Series: ASM Technical Books
Publisher: ASM International
Published: 01 November 2011
DOI: 10.31399/asm.tb.jub.t53290279
EISBN: 978-1-62708-306-5
..., martensite. See text for details. Source: Ref 10.1 If dilution of austenitic stainless steel filler metal is a problem, it may be controlled by first buttering the joint face of the carbon or low-alloy steel with one or two layers of type 309 or 310 stainless steel filler metal, as shown in Fig...
Series: ASM Technical Books
Publisher: ASM International
Published: 01 July 2009
DOI: 10.31399/asm.tb.bcp.t52230401
EISBN: 978-1-62708-298-3
... Abstract Beryllium has been successfully joined by fusion welding, brazing, solid-state bonding, and soldering. This chapter describes these processes in detail along with their advantages and disadvantages. It also addresses application considerations such as surface preparation, joint design...
Book Chapter

Series: ASM Technical Books
Publisher: ASM International
Published: 01 August 1999
DOI: 10.31399/asm.tb.lmcs.t66560309
EISBN: 978-1-62708-291-4
... that of the steel but above 450 °C, [1] the molten alloy is made to wet the surfaces of the workpieces and allowed to solidify so as to fill the gap between them. Brazing and braze welding processes differ. In brazing, the filler metal is distributed between closely fitting surfaces of the joint...
Book Chapter

Series: ASM Technical Books
Publisher: ASM International
Published: 01 December 2008
DOI: 10.31399/asm.tb.ssde.t52310201
EISBN: 978-1-62708-286-0
... ( Chapter 13 ) of this book. Brazes and solders rarely match the corrosion resistance of stainless steels, and careful attention should be given to the potential for galvanic and other forms of corrosion when considering the use of soldered or brazed joints with stainless steels. Safety must always be...
Series: ASM Technical Books
Publisher: ASM International
Published: 01 December 2006
DOI: 10.31399/asm.tb.cw.t51820013
EISBN: 978-1-62708-339-3
.... et al. , Evaluation of Weld-Zone Corrosion of Shipbuilding Steel Plates for Use in the Arctic Environment , Can. Metall. Q. , Vol 27 ( No. 4 ), 1988 , p 311 – 321 10.1179/cmq.1988.27.4.311 17. Taira T. et al. , “Sulfide Corrosion Cracking of Girth-Welded Joint of Line Pipe for...
Series: ASM Technical Books
Publisher: ASM International
Published: 01 November 2011
DOI: 10.31399/asm.tb.jub.t53290001
EISBN: 978-1-62708-306-5
... Pressure Vessel Code, Section IX: Welding and Brazing Qualifications, and ANSI/AWS D1.1 Structural Welding Code Steel provide flexibility to a welding manufacturer (fabricator) to select or change weld joint design for fabrication, but they require the manufacturer to qualify the welding procedure to meet...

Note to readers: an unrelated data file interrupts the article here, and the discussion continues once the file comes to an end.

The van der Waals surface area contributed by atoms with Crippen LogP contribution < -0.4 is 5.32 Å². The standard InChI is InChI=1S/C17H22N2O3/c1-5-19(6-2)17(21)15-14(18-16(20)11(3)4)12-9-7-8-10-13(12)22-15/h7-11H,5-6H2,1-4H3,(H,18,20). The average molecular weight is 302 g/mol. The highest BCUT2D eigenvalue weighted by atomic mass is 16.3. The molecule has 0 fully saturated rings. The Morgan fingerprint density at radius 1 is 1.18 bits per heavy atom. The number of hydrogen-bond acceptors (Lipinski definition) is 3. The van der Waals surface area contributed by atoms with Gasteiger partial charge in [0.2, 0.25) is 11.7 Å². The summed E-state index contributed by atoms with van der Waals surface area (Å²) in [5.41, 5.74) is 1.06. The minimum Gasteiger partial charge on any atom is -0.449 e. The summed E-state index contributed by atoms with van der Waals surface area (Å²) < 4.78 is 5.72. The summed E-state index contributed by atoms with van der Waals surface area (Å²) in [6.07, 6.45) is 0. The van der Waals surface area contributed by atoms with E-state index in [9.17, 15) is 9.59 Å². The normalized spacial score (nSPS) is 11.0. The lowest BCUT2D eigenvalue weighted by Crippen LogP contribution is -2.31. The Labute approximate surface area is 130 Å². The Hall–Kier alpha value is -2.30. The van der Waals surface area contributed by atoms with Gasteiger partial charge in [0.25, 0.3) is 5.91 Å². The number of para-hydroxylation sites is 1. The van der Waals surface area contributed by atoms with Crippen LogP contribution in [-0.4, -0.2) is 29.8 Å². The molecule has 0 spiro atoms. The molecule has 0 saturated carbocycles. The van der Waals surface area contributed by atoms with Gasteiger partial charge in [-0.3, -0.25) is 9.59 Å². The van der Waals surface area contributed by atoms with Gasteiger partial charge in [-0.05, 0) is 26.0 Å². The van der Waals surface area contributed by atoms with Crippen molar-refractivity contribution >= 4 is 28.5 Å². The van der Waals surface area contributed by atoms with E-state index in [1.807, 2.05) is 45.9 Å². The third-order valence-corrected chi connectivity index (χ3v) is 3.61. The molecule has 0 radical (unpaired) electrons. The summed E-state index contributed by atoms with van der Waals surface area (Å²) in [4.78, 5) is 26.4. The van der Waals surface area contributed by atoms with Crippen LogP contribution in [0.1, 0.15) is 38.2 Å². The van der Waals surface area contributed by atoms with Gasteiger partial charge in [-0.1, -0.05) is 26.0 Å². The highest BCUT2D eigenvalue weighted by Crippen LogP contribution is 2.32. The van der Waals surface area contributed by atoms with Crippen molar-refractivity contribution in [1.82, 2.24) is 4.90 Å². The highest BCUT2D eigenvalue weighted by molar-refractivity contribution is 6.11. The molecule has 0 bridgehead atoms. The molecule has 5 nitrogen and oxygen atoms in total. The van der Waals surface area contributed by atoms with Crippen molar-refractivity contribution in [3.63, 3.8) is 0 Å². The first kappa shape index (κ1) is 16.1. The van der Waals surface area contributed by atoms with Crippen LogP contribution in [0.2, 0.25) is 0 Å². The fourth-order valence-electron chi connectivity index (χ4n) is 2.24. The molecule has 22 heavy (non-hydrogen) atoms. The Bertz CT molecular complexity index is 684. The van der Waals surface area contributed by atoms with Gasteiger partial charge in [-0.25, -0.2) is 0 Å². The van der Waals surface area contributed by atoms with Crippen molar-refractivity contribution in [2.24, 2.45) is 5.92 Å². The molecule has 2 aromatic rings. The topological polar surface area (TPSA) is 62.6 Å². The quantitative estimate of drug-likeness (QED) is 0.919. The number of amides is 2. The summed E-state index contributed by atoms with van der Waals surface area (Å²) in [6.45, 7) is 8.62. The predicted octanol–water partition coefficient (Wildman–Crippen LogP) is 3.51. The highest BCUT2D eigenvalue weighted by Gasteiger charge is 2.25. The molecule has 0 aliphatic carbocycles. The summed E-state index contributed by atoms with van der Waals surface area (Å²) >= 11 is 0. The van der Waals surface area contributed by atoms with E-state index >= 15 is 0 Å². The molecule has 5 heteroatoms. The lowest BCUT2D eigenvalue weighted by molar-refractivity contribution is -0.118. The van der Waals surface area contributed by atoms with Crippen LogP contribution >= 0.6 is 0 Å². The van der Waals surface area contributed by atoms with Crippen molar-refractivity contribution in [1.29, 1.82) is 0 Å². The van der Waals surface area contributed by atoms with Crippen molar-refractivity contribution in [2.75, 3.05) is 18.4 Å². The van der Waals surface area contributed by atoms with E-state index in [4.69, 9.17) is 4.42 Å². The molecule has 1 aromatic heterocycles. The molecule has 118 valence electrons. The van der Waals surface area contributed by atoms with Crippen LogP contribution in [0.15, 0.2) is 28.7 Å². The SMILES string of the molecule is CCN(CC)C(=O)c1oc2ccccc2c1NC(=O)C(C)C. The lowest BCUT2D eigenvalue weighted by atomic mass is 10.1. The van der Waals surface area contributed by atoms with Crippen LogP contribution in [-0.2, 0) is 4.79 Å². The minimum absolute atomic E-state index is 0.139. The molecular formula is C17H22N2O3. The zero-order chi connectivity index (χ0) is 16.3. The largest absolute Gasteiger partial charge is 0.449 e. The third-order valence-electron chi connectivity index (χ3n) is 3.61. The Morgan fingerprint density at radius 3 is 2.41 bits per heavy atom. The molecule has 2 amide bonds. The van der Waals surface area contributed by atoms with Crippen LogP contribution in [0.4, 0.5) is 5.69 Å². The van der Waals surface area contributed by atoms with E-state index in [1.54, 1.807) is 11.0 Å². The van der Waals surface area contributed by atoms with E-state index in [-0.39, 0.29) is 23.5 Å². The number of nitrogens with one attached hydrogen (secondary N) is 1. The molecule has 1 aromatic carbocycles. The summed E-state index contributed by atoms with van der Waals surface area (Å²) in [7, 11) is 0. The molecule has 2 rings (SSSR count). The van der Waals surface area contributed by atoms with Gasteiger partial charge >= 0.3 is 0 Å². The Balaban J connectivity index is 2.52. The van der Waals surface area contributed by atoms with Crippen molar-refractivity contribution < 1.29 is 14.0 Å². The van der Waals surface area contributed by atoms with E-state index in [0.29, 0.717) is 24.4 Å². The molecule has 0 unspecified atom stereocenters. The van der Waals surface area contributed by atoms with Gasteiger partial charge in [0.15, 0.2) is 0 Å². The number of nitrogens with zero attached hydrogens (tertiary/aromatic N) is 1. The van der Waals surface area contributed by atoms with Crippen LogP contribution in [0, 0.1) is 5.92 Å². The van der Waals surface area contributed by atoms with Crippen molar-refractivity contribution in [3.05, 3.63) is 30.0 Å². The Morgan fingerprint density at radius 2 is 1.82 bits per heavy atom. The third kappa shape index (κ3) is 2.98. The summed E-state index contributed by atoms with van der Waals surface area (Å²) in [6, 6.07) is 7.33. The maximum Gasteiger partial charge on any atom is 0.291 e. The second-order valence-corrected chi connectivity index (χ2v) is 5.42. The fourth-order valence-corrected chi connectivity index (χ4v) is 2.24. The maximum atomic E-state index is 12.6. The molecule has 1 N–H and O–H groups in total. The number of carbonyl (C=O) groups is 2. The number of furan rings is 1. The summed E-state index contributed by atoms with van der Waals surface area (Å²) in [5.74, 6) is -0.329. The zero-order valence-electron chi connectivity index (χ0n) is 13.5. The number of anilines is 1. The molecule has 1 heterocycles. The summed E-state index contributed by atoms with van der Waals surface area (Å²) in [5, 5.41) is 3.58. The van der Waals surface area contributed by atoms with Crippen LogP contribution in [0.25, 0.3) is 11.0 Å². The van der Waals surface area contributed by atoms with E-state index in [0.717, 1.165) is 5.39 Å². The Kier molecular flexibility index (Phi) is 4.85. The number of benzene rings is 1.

Series: ASM Technical Books
Publisher: ASM International
Published: 01 November 2007
DOI: 10.31399/asm.tb.htcma.t52080423
EISBN: 978-1-62708-304-1
... Joints , Corrosion , Vol 13 , 9th ed. , Metals Handbook , ASM International , 1987 , p 876 42. Heiple C. , Bennett W. , and Rising T. , Embrittlement of Several Stainless Steels by Liquid Copper and Liquid Braze Alloys , Mater. Sci. Eng. , Vol 52 , 1982 , p 177 10.1016...
Series: ASM Technical Books
Publisher: ASM International
Published: 01 January 2015
DOI: 10.31399/asm.tb.tpmpa.t54480265
EISBN: 978-1-62708-318-8
... require joining titanium to stainless steel. Several silver-base alloys and the experimental palladium-base alloy are used for such joints. Major defects in brazed joints are unbrazed areas, poor fillet geometry, excessive penetration, and embrittlement of the base metals. Effective quality control is...
Series: ASM Technical Books
Publisher: ASM International
Published: 01 November 2011
DOI: 10.31399/asm.tb.jub.t53290137
EISBN: 978-1-62708-306-5
.... Fig. 6.23 Bond zone pattern typical of explosion clad metals. Materials are type 304L stainless steel and medium-carbon steel. 20×. Source: Ref 6.1 Explosion welding is suitable for joining metals of the same type, such as steel to steel, as well as metals with substantially different...
Series: ASM Technical Books
Publisher: ASM International
Published: 01 December 2000
DOI: 10.31399/asm.tb.ttg2.t61120065
EISBN: 978-1-62708-269-3
... those required during the welding of austenitic stainless steel or aluminum alloys, must be taken to shield the weld and hot root side of the joint from air. EBW involves an evacuated chamber to permit electrons to be generated and delivered to the workpiece or it involves inert gas shielding of the...